The Toad incorporates five white LEDs
Photo ©: James Huang
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New for 2007 is the Toad and Bullfrog models, both of which use similar styling and materials as the original Frog but in a larger (and brighter) five LED format.  The Toad uses a linear array of white LEDs and comes equipped with one steady and two flashing modes. 

The Bullfrog is basically a Toad flipped 90 degrees and is meant to act as a seatpost-mounted rear light.  Five high-visibility red LEDs can be lit up in one steady or three flashing modes.  Both the Toad and Bullfrog are said to be visible at a distance of up to 600m.  The Toad will be offered at an MSRP of $39.95, while the Bullfrog will be a bit cheaper due to its less inexpensive LED array.

No longer content just to make moderately bright (but exceptionally cute) little lights, Knog also introduced a line of high-performance LED headlights dubbed Gator.  The new trio is as cleverly designed as the rest of Knog’s lights with versatile wraparound silicon rubber mounts and a particularly intuitive remote power switch. 

The 105 model (US$149.99 MSRP) pairs a 1W LED with a more standard white LED beacon with a sleek 4-cell NiMH battery pack that offers a 4.5hr burn time on the high setting.  A higher-power 305 model (US$299.99 MSRP) swaps the 1W LED for a 3W version and adds an additional pair of NiMH cells to maintain the same burn time.  The top-end 605 (yikes, US$399.99 MSRP) adds yet another 3W LED and boasts an extra-high capacity 8-cell Li-ion battery that keeps the run time at a very reasonable 3hr at the highest setting.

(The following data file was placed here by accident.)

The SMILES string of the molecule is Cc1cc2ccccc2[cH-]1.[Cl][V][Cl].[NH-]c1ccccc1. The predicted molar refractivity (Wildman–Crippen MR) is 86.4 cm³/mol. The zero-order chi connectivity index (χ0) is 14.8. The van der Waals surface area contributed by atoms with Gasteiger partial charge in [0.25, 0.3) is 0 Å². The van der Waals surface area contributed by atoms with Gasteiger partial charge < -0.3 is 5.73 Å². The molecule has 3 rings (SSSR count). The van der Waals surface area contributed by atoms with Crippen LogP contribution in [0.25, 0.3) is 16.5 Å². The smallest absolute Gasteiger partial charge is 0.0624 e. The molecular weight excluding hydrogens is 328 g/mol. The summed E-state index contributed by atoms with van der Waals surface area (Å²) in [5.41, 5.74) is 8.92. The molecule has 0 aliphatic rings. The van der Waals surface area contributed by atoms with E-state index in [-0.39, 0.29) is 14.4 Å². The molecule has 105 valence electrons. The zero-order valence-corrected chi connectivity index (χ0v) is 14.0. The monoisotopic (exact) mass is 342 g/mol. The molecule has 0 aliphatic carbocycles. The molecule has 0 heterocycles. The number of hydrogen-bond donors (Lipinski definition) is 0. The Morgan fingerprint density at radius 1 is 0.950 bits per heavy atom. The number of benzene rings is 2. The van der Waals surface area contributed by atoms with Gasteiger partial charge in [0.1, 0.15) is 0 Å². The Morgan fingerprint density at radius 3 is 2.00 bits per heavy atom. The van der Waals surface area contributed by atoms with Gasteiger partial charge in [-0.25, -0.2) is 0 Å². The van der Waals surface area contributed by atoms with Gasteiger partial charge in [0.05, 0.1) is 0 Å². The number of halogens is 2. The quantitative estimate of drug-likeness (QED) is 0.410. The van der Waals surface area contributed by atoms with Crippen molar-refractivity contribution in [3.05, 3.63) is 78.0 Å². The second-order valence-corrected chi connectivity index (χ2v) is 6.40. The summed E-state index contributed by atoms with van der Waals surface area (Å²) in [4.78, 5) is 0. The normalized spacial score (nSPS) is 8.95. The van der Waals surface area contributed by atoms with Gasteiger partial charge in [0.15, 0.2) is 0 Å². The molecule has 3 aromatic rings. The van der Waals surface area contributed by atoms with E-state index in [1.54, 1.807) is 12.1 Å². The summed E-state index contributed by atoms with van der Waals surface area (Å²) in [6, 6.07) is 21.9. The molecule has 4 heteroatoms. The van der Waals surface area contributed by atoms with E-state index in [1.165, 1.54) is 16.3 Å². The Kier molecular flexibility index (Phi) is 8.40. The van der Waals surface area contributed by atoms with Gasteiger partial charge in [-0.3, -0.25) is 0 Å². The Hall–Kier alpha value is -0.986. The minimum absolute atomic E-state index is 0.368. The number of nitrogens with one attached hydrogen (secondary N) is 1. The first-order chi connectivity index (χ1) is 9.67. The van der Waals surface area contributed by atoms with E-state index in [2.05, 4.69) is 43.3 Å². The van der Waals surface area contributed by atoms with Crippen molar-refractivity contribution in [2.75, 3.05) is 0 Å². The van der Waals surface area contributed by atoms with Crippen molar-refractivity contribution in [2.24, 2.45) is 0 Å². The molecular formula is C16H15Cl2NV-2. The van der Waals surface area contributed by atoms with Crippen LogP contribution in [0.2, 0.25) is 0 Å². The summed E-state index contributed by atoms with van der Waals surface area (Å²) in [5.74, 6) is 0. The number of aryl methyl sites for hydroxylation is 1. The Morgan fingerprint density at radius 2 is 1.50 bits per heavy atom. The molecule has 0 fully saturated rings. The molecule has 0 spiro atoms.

New XC and AM/FR wheels from Full Speed Ahead

FSA's exceptionally smooth rolling
Photo ©: James Huang
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FSA’s value-leader XC-300 mountain bike wheelset has now been eclipsed by the 2007 XC-500.  The new rim features full tubeless-compatibility without the need for a rim strip.  As with Mavic’s FORE-drilled UST rims, the XC-500 utilizes a solid outer wall that is inherently air-tight. 

No clever brazing or drilling is used to attach the nipples.  Rather, FSA’s in-house builders will feed them in to the rim at the valve hole and feed them around the internal cavity of the rim until they find their home at the appropriate hole.  The rim will also feature anti-pinch flat bead profiling and will be joined to the cartridge bearing-equipped hubs with 32 straight pull stainless steel spokes.